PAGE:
Introduction by Hortense Calisher
Commentary by Edmund Wilson, Henry Seidel Canby, and Arthur Mizener
Fitzgerald’s second novel, a devastating portrait of the excesses of the Jazz Age, is a largely autobiographical depiction of a glamorous, reckless Manhattan couple and their spectacular spiral into tragedy. Published on the heels of This Side of Paradise, the story of the Harvard-educated aesthete Anthony Patch and his willful wife, Gloria, is propelled by Fitzgerald’s intense romantic imagination and demonstrates an increased technical and emotional maturity. The Beautiful and Damned is at once a gripping morality tale, a rueful meditation on love, marriage, and money, and an acute social document. As Hortense Calisher observes in her Introduction, “Though Fitzgerald can entrance with stories so joyfully youthful they appear to be safe—when he cuts himself, you will bleed.”
Includes a Modern Library Reading Group Guide
From the Trade Paperback edition.
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|Title of eBook: The Beautiful and Damned|
|Release Date: 02-23-2011|
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|Publisher: Knopf Doubleday Publishing Group|
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The Beautiful and Damned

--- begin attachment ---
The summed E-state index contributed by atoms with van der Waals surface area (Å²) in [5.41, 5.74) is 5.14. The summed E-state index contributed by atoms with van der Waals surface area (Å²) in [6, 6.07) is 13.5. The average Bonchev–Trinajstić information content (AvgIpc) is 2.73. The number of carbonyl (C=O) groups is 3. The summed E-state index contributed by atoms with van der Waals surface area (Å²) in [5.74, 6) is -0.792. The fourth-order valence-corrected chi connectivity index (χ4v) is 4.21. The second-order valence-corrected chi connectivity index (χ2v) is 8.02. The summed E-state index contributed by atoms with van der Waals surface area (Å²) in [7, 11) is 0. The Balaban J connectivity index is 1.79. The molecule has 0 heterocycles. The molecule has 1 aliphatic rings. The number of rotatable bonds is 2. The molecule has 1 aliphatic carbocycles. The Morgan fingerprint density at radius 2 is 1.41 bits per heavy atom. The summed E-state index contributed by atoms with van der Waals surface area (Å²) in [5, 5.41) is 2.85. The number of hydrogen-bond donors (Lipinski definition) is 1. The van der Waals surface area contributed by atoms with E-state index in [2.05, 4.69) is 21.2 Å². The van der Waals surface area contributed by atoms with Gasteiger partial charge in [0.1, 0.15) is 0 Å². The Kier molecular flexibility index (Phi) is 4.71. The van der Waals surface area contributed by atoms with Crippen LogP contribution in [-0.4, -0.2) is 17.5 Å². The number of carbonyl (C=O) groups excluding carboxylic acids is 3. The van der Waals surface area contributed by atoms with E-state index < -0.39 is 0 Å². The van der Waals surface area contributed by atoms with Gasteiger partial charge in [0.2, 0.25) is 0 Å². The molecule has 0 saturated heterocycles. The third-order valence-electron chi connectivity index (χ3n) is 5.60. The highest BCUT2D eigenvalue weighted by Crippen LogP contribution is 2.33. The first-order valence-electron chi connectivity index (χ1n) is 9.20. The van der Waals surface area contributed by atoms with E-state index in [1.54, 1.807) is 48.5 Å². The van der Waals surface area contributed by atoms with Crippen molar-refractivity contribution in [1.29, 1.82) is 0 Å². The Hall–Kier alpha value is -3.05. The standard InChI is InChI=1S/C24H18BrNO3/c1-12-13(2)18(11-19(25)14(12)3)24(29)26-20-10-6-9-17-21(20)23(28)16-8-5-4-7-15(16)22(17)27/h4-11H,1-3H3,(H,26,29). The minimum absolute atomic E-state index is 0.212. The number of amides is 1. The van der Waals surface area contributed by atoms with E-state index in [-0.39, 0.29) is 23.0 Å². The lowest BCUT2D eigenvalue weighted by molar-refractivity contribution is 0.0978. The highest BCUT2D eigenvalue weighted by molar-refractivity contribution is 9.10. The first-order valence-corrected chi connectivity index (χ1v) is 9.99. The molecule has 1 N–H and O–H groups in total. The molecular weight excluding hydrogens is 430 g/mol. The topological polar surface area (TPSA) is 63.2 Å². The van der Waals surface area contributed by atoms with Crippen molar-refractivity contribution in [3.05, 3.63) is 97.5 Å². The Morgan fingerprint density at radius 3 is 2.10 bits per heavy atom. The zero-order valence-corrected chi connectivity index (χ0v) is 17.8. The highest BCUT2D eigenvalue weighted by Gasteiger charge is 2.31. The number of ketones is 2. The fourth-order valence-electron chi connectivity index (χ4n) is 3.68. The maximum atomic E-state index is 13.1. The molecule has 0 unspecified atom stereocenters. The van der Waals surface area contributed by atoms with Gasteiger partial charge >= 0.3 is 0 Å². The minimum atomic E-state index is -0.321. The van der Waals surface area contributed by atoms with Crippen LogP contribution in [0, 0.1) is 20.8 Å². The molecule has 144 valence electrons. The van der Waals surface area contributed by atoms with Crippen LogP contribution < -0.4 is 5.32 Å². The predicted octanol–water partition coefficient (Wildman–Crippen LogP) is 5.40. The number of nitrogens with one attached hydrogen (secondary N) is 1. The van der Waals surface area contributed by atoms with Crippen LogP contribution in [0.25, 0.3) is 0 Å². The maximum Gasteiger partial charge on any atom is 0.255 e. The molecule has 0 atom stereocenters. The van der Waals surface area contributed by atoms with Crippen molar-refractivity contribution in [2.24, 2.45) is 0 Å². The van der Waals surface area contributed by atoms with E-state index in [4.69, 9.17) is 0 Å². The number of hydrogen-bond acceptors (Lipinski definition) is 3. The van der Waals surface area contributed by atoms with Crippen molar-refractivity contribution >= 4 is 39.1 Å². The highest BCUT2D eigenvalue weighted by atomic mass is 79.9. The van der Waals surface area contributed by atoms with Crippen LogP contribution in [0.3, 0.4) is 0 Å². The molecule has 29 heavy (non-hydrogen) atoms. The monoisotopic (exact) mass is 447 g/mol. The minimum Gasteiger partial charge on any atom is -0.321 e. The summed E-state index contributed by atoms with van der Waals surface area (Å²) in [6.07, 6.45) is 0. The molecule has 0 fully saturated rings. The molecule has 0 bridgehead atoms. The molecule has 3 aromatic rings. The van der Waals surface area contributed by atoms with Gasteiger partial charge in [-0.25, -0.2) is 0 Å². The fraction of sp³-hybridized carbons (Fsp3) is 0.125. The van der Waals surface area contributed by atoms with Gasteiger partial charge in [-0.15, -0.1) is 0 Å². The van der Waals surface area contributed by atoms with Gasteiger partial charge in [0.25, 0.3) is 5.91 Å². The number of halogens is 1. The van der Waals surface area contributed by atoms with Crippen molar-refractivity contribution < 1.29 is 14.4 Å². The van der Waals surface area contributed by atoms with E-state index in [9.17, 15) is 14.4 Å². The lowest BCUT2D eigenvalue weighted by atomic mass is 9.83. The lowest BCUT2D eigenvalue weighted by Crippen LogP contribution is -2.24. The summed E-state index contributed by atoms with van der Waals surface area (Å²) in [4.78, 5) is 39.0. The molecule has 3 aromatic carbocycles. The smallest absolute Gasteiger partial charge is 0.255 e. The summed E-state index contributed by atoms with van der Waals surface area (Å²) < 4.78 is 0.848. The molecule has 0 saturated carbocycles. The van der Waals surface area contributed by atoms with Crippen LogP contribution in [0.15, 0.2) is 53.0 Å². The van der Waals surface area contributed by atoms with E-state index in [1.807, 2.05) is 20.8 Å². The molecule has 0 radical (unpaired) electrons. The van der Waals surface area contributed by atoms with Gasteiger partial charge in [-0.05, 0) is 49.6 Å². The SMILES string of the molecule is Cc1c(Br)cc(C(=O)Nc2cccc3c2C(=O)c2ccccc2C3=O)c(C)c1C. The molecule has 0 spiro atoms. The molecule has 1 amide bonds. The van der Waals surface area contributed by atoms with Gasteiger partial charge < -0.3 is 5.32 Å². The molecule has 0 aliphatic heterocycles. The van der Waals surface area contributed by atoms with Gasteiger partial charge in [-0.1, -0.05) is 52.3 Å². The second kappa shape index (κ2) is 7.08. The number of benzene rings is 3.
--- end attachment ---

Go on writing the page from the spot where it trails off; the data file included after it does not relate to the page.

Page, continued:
Anthony Patch In 1913, when Anthony Patch was twenty-five, two years were already gone since irony, the Holy Ghost of this later day, had, theoretically at least, descended upon him. Irony was the final polish of the shoe, the ultimate dab of the clothes-brush, a sort of intellectual “There!”—yet at the brink of this story he has as yet gone no further than the conscious stage. As you first see him he wonders frequently whether he is not without honor and slightly mad, a shameful and obscene thinness glistening on the surface of the world like oil on a clean pond, these occasions being varied, of course, with those in which he thinks himself rather an exceptional young man, thoroughly sophisticated, well adjusted to his environment, and somewhat more significant than any one else he knows.
This was his healthy state and it made him cheerful, pleasant, and very attractive to intelligent men and to all women. In this state he considered that he would one day accomplish some quiet subtle thing that the elect would deem worthy and, passing on, would join the dimmer stars in a nebulous, indeterminate heaven half-way between death and immortality. Until the time came for this effort he would be Anthony Patch—not a portrait of a man but a distinct and dynamic personality, opinionated, contemptuous, functioning from within outward—a man who was aware that there could be no honor and yet had honor, who knew the sophistry of courage and yet was brave.
a worthy man and his gifted son
Anthony drew as much consciousness of social security from being the grandson of Adam J. Patch as he would have had from tracing his line over the sea to the crusaders. This is inevi...